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Publication Details

Southern Australian

More information about this newspaper title may be available on the source website.

More information about this newspaper title may be available from wikipedia.

Source: Trove [National Library of Australia]

Country: Australia

State: SA

City: Adelaide

Issues of this title available in Elephind: 571

Items (articles and/or pages) from this title available in Elephind: 12,667

Earliest Date: 2 June 1838

Latest Date: 1 November 1844

From wikipedia

The Southern Australian was a newspaper published in South Australia from 1838 to 1851. It was founded by the Crown Solicitor, Charles Mann, and James Hurtle Fisher. The printer was Tasmanian Archibald Macdougall. James Allen was the editor. The newspaper was founded as an opposition to South Australia's first newspaper, the South Australian gazette and colonial register, edited by George Stevenson. As private secretary to Governor John Hindmarsh (as well as holding a number of other government appointments) Stevenson espoused a strong party line in the pages of the Register. He was also notoriously outspoken against those who disagreed with Governor Hindmarsh, and was taken to court many times for libel, and even once was attacked in the street by Robert Torrens in response to his articles.[1] A clear aim of the Southern Australian was to provide a different perspective to the Register.

It is needless to shew that up to this time we have had no Free Press in the Colony. It will on all hands be admitted that one Journal devoted to sectional interests in the community, does not realize the idea entertained of a Free Press. ... We have had indeed a pernicious and corrupting monopoly.[2]

The founding of the Southern Australian carried the stated support of prominent early colonists, including William Light, Robert Gouger, John Barton Hack, BT Finniss and John Morphett. Although its stated purpose was to provide more balanced news reporting in the infant colony, a second aim was clearly to also give a very critical analysis of the news reporting of the rival newspaper.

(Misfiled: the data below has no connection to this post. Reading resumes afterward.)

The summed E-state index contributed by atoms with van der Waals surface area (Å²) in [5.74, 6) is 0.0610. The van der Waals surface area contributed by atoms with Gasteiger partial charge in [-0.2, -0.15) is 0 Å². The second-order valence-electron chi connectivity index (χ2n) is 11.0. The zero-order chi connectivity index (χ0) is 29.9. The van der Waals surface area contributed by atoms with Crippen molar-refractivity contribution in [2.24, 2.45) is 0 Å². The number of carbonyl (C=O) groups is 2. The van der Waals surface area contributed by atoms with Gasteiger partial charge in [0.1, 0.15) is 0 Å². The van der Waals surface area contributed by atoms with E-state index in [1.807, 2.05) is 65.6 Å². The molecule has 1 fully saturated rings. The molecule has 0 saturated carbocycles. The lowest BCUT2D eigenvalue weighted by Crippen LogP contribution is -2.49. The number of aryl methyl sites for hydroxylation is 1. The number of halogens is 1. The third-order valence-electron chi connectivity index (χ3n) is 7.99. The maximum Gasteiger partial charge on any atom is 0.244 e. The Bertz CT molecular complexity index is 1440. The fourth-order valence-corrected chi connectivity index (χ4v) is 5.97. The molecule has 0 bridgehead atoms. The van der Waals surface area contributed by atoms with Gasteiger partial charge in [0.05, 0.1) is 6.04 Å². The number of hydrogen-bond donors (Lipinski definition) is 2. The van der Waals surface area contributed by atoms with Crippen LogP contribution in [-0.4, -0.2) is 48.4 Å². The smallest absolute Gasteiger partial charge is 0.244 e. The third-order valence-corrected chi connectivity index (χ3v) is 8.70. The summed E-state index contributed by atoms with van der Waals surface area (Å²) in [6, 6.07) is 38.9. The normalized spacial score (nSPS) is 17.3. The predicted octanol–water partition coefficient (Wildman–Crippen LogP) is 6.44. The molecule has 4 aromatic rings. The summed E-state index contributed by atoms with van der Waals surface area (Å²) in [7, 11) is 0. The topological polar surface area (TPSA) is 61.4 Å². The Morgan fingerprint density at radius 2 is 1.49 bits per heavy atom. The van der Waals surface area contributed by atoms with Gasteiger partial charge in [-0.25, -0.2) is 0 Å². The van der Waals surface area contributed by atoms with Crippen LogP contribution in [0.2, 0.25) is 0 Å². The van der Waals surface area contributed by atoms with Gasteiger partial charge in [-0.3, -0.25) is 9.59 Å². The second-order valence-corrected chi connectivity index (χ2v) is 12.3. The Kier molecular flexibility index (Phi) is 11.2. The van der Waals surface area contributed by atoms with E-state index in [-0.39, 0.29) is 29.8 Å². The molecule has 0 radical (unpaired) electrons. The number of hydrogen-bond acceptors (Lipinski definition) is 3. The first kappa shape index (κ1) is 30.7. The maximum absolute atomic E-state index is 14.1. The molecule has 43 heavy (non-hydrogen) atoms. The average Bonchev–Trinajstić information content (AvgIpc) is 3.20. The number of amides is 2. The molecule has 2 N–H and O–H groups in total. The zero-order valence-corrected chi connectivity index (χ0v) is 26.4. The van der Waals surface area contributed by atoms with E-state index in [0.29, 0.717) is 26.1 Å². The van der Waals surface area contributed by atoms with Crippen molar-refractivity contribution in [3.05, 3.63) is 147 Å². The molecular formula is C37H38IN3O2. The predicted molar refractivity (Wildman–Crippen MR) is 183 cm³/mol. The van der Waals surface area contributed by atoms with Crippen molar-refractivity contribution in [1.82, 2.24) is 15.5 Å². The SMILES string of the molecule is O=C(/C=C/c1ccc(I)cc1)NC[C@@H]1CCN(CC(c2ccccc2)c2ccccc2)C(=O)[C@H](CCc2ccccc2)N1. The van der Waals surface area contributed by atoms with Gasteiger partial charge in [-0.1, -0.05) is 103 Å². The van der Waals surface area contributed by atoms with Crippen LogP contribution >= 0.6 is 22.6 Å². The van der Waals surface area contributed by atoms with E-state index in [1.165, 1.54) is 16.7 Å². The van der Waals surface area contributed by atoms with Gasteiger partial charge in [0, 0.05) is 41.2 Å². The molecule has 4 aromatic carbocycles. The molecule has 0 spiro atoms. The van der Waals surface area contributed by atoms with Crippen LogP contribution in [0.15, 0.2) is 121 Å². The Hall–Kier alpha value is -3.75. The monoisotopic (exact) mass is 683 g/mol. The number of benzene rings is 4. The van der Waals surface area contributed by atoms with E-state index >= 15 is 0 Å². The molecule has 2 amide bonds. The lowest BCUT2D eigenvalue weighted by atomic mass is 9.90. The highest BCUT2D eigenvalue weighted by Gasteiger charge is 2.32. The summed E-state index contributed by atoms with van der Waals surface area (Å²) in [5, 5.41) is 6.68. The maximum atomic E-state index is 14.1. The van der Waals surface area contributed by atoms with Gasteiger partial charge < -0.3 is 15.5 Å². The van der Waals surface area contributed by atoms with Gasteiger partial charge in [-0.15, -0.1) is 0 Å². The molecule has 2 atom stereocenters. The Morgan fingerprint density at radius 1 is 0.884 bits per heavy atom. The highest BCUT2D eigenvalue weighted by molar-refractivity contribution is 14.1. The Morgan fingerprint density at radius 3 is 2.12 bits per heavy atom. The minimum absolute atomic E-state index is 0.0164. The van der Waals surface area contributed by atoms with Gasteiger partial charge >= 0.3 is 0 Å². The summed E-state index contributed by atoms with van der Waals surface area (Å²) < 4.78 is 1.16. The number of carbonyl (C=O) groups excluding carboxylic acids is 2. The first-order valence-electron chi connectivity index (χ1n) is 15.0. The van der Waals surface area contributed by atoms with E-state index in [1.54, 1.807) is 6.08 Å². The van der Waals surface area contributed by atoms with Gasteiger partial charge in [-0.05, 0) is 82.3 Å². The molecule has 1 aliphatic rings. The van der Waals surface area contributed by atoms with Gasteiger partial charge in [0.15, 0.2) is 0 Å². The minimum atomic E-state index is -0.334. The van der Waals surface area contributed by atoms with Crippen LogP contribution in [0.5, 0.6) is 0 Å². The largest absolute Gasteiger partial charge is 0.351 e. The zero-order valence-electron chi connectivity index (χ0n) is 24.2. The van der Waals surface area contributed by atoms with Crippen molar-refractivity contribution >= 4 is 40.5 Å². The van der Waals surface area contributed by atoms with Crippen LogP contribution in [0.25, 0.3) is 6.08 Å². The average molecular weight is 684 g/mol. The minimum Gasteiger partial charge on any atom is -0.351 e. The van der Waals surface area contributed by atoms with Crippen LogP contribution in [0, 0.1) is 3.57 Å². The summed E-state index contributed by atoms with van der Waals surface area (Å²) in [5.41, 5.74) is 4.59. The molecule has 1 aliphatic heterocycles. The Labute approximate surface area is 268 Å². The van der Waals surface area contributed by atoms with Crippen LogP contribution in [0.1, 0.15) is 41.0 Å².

The Register of last Saturday informed the public, that upwards of twenty persons were buried in the Cemetery during the previous week, and that they had principally died from the slow fever, which it reported was prevalent. The truth is, that only four or five persons have been buried during the last few weeks ... The slow fever, of course, is equally apocryphal. We cannot suppose the Editor such an idiot as to publish a statement of this kind knowingly. We charitably presume it to be a very cruel hoax, to which system our solemn brother seems to be peculiarly subject.[3]

The Southern Australian was a mixture of advertisements for the city auctioneers, the expanding mines at Burra and Kapunda, the New Queen's Theatre and local shops; together with long court reports and news from Britain and the other Australian colonies. A 'local news' column covered South Australian news. Local horse racing was well represented in its pages.

Initially the newspaper was published weekly on a Thursday, at the fairly expensive price of one shilling per six-page issue. From May 1840 it became bi-weekly, published on Tuesdays and Fridays at sixpence for four pages. In 1844 the proprietor, Richard Blackham, sold the newspaper to Andrew Murray. The original editor, James Allen, left in 1842 when he purchased the Register. From the time of Murray's ownership the Southern Australian title was changed to the South Australian. In July 1851 the newspaper became weekly again and the following month it ceased altogether. This was probably due to the rush to the Victorian gold fields, when South Australia lost much of its male work force and the colony suffered an economic down turn.
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